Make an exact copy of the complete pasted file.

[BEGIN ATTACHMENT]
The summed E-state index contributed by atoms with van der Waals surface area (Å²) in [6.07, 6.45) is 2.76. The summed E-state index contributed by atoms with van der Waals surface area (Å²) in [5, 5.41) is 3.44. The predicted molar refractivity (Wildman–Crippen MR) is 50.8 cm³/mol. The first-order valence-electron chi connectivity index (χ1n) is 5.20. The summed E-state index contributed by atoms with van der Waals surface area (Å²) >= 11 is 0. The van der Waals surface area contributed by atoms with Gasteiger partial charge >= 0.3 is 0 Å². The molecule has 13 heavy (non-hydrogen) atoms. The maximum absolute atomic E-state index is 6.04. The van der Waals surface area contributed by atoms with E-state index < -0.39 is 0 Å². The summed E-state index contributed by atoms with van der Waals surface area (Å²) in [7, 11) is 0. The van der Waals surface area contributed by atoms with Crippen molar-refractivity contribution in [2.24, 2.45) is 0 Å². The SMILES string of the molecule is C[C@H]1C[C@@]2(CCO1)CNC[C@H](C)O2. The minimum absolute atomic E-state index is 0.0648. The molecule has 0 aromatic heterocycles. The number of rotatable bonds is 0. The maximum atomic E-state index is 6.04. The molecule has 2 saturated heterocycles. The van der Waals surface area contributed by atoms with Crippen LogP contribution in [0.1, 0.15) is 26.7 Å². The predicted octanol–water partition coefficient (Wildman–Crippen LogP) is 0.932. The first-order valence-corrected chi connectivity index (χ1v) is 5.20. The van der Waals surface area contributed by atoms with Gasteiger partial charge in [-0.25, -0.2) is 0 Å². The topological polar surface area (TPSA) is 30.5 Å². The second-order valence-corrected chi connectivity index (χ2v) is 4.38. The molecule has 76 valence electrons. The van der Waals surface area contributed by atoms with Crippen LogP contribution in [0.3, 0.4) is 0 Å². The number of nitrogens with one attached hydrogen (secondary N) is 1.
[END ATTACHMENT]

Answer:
The summed E-state index contributed by atoms with van der Waals surface area (Å²) in [6.07, 6.45) is 2.76. The summed E-state index contributed by atoms with van der Waals surface area (Å²) in [5, 5.41) is 3.44. The predicted molar refractivity (Wildman–Crippen MR) is 50.8 cm³/mol. The first-order valence-electron chi connectivity index (χ1n) is 5.20. The summed E-state index contributed by atoms with van der Waals surface area (Å²) >= 11 is 0. The van der Waals surface area contributed by atoms with Gasteiger partial charge >= 0.3 is 0 Å². The molecule has 13 heavy (non-hydrogen) atoms. The maximum absolute atomic E-state index is 6.04. The van der Waals surface area contributed by atoms with E-state index < -0.39 is 0 Å². The summed E-state index contributed by atoms with van der Waals surface area (Å²) in [7, 11) is 0. The van der Waals surface area contributed by atoms with Crippen molar-refractivity contribution in [2.24, 2.45) is 0 Å². The SMILES string of the molecule is C[C@H]1C[C@@]2(CCO1)CNC[C@H](C)O2. The minimum absolute atomic E-state index is 0.0648. The molecule has 0 aromatic heterocycles. The number of rotatable bonds is 0. The maximum atomic E-state index is 6.04. The molecule has 2 saturated heterocycles. The van der Waals surface area contributed by atoms with Crippen LogP contribution in [0.1, 0.15) is 26.7 Å². The predicted octanol–water partition coefficient (Wildman–Crippen LogP) is 0.932. The first-order valence-corrected chi connectivity index (χ1v) is 5.20. The van der Waals surface area contributed by atoms with Gasteiger partial charge in [-0.25, -0.2) is 0 Å². The topological polar surface area (TPSA) is 30.5 Å². The second-order valence-corrected chi connectivity index (χ2v) is 4.38. The molecule has 76 valence electrons. The van der Waals surface area contributed by atoms with Crippen LogP contribution in [0.3, 0.4) is 0 Å². The number of nitrogens with one attached hydrogen (secondary N) is 1.